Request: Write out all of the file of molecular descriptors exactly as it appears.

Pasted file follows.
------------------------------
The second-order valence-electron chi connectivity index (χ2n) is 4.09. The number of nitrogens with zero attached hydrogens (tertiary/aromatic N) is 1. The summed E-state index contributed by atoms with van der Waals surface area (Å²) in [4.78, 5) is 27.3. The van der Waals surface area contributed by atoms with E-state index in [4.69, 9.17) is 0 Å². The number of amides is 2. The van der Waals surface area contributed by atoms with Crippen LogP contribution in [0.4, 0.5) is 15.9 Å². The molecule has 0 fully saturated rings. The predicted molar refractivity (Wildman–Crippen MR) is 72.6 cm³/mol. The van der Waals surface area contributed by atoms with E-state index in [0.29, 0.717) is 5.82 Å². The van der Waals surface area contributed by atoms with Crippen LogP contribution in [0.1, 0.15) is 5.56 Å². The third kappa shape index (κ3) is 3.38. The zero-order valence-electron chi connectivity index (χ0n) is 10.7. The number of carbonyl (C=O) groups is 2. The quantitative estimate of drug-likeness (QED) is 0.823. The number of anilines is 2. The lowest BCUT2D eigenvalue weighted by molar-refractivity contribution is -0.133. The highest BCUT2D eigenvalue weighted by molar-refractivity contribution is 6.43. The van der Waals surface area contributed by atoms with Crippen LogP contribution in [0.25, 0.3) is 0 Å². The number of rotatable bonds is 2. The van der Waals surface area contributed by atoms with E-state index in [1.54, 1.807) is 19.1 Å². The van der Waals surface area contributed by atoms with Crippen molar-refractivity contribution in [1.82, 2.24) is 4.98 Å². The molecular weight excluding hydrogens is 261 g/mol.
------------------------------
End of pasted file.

The second-order valence-electron chi connectivity index (χ2n) is 4.09. The number of nitrogens with zero attached hydrogens (tertiary/aromatic N) is 1. The summed E-state index contributed by atoms with van der Waals surface area (Å²) in [4.78, 5) is 27.3. The van der Waals surface area contributed by atoms with E-state index in [4.69, 9.17) is 0 Å². The number of amides is 2. The van der Waals surface area contributed by atoms with Crippen LogP contribution in [0.4, 0.5) is 15.9 Å². The molecule has 0 fully saturated rings. The predicted molar refractivity (Wildman–Crippen MR) is 72.6 cm³/mol. The van der Waals surface area contributed by atoms with E-state index in [0.29, 0.717) is 5.82 Å². The van der Waals surface area contributed by atoms with Crippen LogP contribution in [0.1, 0.15) is 5.56 Å². The third kappa shape index (κ3) is 3.38. The zero-order valence-electron chi connectivity index (χ0n) is 10.7. The number of carbonyl (C=O) groups is 2. The quantitative estimate of drug-likeness (QED) is 0.823. The number of anilines is 2. The lowest BCUT2D eigenvalue weighted by molar-refractivity contribution is -0.133. The highest BCUT2D eigenvalue weighted by molar-refractivity contribution is 6.43. The van der Waals surface area contributed by atoms with Crippen LogP contribution in [0.25, 0.3) is 0 Å². The number of rotatable bonds is 2. The van der Waals surface area contributed by atoms with E-state index in [1.54, 1.807) is 19.1 Å². The van der Waals surface area contributed by atoms with Crippen molar-refractivity contribution in [1.82, 2.24) is 4.98 Å². The molecular weight excluding hydrogens is 261 g/mol.